Columnist prefers summer Olympics

March 3, 2014 — by Arman Vaziri

It is hard to be excited about the Winter Olympics when it is hard to relate to and there is very little head-to-head action.

As the Winter Olympics came around this season, I found it hard to be too excited. While the Summer Olympics are one of the best events of the year, the Winter Olympics are like the attention-seeking little brother.

I can’t be the only one who feels this way, as there are quite a few major problems with the Winter Olympics.

It is hard to relate to the different competitions because the sports only appeal to a people in a narrow range of geographic locations. In addition, sports are also less suspenseful because the athletes in these sports sometimes don’t compete directly against each other; they compete for times.

According to Nielsen, the 2012 London Summer Olympics were watched by 219.4 million American viewers, which made it the most watched event in American television history. Yet the 2010 Vancouver Winter Olympics were only watched by 190 million American viewers, according to Nielsen. 

There are many reasons for the difference in interest. For one thing, Winter Olympic sports are far more obscure. Fewer people take part in sports such as skiing, ice skating and curling, which is why viewers of the Winter Olympics don’t feel the same attachment to these sports. The reason the Summer Olympics are more popular is that many more people play (or have played) sports like soccer, which is the most viewed sport worldwide, than sports like curling.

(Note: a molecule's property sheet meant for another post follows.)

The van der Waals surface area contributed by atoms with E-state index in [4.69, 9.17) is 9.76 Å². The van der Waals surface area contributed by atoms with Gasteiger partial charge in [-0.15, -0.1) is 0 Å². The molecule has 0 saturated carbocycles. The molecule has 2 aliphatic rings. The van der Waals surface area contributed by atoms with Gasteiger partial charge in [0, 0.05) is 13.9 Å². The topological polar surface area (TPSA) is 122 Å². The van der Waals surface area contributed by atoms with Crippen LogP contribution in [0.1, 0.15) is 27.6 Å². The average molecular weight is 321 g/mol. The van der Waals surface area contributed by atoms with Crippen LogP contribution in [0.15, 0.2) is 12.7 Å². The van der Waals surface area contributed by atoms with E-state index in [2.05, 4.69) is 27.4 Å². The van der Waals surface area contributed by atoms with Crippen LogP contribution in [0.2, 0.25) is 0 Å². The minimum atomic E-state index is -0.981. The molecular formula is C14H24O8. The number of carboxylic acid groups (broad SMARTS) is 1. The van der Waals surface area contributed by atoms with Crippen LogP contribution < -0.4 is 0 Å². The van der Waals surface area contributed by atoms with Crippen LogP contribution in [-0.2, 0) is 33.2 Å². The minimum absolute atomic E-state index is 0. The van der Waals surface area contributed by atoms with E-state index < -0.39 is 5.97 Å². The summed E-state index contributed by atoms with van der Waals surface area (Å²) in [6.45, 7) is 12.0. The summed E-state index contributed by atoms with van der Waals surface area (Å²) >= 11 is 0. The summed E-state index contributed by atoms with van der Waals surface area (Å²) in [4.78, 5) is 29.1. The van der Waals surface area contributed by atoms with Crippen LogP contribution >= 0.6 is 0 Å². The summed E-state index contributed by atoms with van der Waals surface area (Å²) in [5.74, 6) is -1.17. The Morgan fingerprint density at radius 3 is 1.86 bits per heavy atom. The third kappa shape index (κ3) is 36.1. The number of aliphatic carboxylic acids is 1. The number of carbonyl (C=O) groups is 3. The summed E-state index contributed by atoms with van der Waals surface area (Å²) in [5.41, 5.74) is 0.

Similarly, for those who live in locations where it never snows like Saratoga, winter sports cannot be practiced close to home, and involve long journeys to places like Tahoe.

The viewers are also more inclined to watch the Summer Olympics because in these sports, athletes often directly compete against each other, whereas, most of the time, winter athletes compete for times and points that are compared to each of the competitors. The latter of course is less intense than watching the athletes compete head-to-head. 

For example, skiers complete the runs individually for a time that is later compared to other skiers’ times. By contrast, track and field runners race against each other to the finish line, creating an atmosphere with more suspense. 

Some people may like watching snowboarding, but as for me, I’ll take soccer or swimming every time because of the head-to-head action and because I am more used to these summer sports.

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